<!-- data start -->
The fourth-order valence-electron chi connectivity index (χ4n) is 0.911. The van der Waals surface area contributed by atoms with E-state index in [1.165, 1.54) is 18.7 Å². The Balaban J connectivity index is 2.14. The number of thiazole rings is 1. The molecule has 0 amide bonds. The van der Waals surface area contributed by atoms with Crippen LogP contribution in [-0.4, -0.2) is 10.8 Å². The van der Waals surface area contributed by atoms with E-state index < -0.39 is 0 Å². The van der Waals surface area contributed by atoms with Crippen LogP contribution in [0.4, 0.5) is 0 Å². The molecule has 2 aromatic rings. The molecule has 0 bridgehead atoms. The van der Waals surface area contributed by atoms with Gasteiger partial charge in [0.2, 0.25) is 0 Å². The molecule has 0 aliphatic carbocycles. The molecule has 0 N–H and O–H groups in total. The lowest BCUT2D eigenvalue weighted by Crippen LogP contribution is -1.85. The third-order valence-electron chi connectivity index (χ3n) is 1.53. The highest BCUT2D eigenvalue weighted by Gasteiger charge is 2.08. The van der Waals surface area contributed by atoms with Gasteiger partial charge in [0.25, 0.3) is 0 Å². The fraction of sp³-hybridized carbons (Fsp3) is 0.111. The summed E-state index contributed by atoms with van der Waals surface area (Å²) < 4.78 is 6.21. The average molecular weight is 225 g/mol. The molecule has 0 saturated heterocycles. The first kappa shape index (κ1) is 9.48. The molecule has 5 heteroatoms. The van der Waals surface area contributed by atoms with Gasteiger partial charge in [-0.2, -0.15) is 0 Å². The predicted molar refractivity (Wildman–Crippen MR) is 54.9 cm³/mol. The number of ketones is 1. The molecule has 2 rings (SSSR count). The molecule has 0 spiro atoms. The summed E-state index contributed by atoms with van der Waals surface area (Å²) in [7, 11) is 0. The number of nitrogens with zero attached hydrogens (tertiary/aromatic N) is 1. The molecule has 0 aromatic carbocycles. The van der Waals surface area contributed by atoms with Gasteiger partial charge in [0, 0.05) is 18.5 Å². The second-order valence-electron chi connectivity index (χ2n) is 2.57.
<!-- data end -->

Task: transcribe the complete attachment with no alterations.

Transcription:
The fourth-order valence-electron chi connectivity index (χ4n) is 0.911. The van der Waals surface area contributed by atoms with E-state index in [1.165, 1.54) is 18.7 Å². The Balaban J connectivity index is 2.14. The number of thiazole rings is 1. The molecule has 0 amide bonds. The van der Waals surface area contributed by atoms with Crippen LogP contribution in [-0.4, -0.2) is 10.8 Å². The van der Waals surface area contributed by atoms with E-state index < -0.39 is 0 Å². The van der Waals surface area contributed by atoms with Crippen LogP contribution in [0.4, 0.5) is 0 Å². The molecule has 2 aromatic rings. The molecule has 0 bridgehead atoms. The van der Waals surface area contributed by atoms with Gasteiger partial charge in [0.2, 0.25) is 0 Å². The molecule has 0 aliphatic carbocycles. The molecule has 0 N–H and O–H groups in total. The lowest BCUT2D eigenvalue weighted by Crippen LogP contribution is -1.85. The third-order valence-electron chi connectivity index (χ3n) is 1.53. The highest BCUT2D eigenvalue weighted by Gasteiger charge is 2.08. The van der Waals surface area contributed by atoms with Gasteiger partial charge in [0.25, 0.3) is 0 Å². The fraction of sp³-hybridized carbons (Fsp3) is 0.111. The summed E-state index contributed by atoms with van der Waals surface area (Å²) < 4.78 is 6.21. The average molecular weight is 225 g/mol. The molecule has 0 saturated heterocycles. The first kappa shape index (κ1) is 9.48. The molecule has 5 heteroatoms. The van der Waals surface area contributed by atoms with Gasteiger partial charge in [-0.2, -0.15) is 0 Å². The predicted molar refractivity (Wildman–Crippen MR) is 54.9 cm³/mol. The number of ketones is 1. The molecule has 2 rings (SSSR count). The molecule has 0 spiro atoms. The summed E-state index contributed by atoms with van der Waals surface area (Å²) in [7, 11) is 0. The number of nitrogens with zero attached hydrogens (tertiary/aromatic N) is 1. The molecule has 0 aromatic carbocycles. The van der Waals surface area contributed by atoms with Gasteiger partial charge in [0, 0.05) is 18.5 Å². The second-order valence-electron chi connectivity index (χ2n) is 2.57.